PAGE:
Ian Darke said he has been detecting for 40 years and on various sites during that time has found lots of Roman silver coins. In addition to the genuine coins he has unearthed no less than ten silver and one gold fourrees. If instead of being solid gold or silver a coin has a base metal core covered in gold or silver it is known as a fourree.
Ian sent in images of his finds and three denarii, all silver on a base metal core, are featured here (click an image to enlarge).
The first is coin of Augustus, with the standing figures of Gaius and Lucius on the reverse.
Number two is a coin of Tiberius, with the seated figure of Livia on the reverse.
The last is a coin of Domitian, with the standing figure of Victory on the reverse.
The denarius of Tiberius is the best preserved; on the obverse only very small areas of silver plating are missing and the reverse is fully covered.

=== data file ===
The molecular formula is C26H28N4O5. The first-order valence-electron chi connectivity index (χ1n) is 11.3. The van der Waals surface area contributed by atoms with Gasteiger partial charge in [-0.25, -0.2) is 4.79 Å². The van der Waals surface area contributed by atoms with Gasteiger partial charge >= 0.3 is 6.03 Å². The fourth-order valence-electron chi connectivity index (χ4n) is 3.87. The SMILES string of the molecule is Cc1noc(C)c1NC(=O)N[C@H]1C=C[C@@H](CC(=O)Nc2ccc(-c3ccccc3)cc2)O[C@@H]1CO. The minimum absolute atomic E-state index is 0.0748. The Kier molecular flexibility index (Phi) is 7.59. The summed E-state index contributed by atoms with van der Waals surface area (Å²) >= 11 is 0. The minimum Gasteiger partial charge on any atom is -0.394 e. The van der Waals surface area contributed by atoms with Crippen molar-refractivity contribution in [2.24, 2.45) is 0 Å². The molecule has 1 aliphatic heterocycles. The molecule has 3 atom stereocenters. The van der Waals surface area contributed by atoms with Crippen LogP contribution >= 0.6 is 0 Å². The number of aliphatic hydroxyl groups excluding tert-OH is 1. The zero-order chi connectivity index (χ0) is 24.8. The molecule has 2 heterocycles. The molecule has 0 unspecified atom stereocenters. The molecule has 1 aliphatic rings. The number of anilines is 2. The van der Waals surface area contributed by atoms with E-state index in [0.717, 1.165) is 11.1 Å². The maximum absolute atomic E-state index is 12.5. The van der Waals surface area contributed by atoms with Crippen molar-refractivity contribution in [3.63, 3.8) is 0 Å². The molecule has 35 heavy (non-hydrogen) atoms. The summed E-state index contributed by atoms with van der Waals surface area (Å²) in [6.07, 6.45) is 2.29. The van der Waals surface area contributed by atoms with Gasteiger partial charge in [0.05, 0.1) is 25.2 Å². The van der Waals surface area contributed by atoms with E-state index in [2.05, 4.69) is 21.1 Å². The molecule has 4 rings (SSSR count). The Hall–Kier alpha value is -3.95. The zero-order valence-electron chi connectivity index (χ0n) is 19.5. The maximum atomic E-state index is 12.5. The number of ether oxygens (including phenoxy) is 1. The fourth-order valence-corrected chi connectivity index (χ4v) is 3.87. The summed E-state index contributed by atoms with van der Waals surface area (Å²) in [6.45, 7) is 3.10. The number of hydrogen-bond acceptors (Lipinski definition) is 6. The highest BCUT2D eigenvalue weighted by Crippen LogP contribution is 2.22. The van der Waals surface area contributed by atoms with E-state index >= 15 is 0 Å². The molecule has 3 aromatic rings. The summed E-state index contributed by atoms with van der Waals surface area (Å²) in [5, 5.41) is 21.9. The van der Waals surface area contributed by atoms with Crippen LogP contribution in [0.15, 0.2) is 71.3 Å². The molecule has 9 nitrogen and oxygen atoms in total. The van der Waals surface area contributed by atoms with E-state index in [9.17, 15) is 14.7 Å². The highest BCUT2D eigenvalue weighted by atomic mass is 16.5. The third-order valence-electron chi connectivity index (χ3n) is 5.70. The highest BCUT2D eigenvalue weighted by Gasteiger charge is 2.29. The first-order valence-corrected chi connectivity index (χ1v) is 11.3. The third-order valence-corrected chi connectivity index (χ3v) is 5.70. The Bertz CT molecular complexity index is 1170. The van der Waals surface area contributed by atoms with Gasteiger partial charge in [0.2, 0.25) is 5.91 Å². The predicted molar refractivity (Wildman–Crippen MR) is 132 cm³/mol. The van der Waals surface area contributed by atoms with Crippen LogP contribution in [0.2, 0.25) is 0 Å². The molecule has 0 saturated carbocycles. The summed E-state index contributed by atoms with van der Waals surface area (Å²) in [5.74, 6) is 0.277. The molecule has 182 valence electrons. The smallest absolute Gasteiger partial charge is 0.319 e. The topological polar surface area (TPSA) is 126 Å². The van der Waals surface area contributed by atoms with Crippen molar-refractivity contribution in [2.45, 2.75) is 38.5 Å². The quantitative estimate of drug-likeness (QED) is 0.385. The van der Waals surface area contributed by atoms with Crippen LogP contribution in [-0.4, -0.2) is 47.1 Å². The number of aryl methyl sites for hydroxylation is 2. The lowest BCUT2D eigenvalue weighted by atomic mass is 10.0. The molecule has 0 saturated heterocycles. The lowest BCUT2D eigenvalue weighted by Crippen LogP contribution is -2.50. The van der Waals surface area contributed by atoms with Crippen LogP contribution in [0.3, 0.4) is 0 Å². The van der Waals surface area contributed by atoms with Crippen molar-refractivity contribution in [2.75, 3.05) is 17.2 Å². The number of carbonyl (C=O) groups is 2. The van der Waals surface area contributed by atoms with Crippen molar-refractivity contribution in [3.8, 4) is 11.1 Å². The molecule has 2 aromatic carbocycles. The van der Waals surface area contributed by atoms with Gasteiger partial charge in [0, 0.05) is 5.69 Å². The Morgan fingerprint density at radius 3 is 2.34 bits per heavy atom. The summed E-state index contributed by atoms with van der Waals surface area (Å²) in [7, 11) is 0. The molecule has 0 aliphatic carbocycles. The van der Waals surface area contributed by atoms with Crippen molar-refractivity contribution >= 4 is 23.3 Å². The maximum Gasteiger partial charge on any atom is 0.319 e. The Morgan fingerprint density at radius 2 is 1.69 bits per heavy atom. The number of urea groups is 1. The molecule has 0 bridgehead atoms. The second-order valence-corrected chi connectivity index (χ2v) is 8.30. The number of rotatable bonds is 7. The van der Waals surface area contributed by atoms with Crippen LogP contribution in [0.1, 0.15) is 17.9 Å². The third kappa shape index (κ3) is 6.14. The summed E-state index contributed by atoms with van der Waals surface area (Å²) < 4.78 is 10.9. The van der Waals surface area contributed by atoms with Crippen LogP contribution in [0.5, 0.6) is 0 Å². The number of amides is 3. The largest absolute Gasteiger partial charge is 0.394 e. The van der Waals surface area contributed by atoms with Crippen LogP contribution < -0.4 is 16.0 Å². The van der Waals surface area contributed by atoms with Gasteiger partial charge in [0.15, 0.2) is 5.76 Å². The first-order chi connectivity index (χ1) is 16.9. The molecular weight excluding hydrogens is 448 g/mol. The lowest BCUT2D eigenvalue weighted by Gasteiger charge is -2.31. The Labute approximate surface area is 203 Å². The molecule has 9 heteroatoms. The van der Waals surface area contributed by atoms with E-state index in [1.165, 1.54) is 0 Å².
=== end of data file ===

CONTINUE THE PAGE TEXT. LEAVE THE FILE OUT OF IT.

Fourrees were made from the Republican period onwards and Ian’s latest one dates from the 4th century. Some are nothing less than forgeries but when the plating is intact they look just like the real thing. Whilst some are certainly forgeries, others are struck from official dies. Whether the striking of fourrees at official mints was government policy or the work of dishonest workers is impossible to say.
I’ve seen a number of very convincing fourrees and if the plating had been intact I would have accepted them as genuine. Leading on from this, I wonder how many examples are in private and museum collections masquerading as solid gold and silver coins.
There is a market for fourrees with keen collectors of Roman coins. However, to achieve a decent price they would have to be offered up in a sale that included a good range of Roman material.
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